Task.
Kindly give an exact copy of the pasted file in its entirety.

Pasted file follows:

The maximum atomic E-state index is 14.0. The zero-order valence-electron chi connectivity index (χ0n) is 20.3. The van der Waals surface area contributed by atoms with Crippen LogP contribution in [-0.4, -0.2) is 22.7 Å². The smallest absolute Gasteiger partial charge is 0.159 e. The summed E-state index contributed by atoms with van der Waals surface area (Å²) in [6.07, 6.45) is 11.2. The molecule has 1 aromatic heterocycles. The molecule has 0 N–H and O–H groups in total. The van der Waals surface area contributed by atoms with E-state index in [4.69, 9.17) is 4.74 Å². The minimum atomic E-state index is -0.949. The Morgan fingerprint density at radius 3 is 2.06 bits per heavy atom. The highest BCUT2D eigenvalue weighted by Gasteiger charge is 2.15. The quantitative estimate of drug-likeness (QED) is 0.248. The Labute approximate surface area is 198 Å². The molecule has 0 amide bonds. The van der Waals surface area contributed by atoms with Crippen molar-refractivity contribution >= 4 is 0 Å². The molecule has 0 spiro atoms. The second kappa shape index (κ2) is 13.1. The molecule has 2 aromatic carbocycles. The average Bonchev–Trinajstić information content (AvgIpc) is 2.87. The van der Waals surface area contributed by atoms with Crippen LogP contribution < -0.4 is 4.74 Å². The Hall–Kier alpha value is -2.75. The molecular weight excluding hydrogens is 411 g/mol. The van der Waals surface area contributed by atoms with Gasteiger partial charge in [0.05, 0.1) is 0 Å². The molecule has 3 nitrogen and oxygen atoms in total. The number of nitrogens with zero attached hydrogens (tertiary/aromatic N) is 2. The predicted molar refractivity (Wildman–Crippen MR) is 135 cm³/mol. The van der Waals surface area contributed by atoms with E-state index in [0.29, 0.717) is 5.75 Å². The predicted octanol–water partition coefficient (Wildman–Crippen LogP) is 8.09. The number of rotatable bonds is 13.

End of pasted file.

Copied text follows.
The maximum atomic E-state index is 14.0. The zero-order valence-electron chi connectivity index (χ0n) is 20.3. The van der Waals surface area contributed by atoms with Crippen LogP contribution in [-0.4, -0.2) is 22.7 Å². The smallest absolute Gasteiger partial charge is 0.159 e. The summed E-state index contributed by atoms with van der Waals surface area (Å²) in [6.07, 6.45) is 11.2. The molecule has 1 aromatic heterocycles. The molecule has 0 N–H and O–H groups in total. The van der Waals surface area contributed by atoms with E-state index in [4.69, 9.17) is 4.74 Å². The minimum atomic E-state index is -0.949. The Morgan fingerprint density at radius 3 is 2.06 bits per heavy atom. The highest BCUT2D eigenvalue weighted by Gasteiger charge is 2.15. The quantitative estimate of drug-likeness (QED) is 0.248. The Labute approximate surface area is 198 Å². The molecule has 0 amide bonds. The van der Waals surface area contributed by atoms with Crippen molar-refractivity contribution >= 4 is 0 Å². The molecule has 0 spiro atoms. The second kappa shape index (κ2) is 13.1. The molecule has 2 aromatic carbocycles. The average Bonchev–Trinajstić information content (AvgIpc) is 2.87. The van der Waals surface area contributed by atoms with Crippen LogP contribution < -0.4 is 4.74 Å². The Hall–Kier alpha value is -2.75. The molecular weight excluding hydrogens is 411 g/mol. The van der Waals surface area contributed by atoms with Gasteiger partial charge in [0.05, 0.1) is 0 Å². The molecule has 3 nitrogen and oxygen atoms in total. The number of nitrogens with zero attached hydrogens (tertiary/aromatic N) is 2. The predicted molar refractivity (Wildman–Crippen MR) is 135 cm³/mol. The van der Waals surface area contributed by atoms with E-state index in [0.29, 0.717) is 5.75 Å². The predicted octanol–water partition coefficient (Wildman–Crippen LogP) is 8.09. The number of rotatable bonds is 13.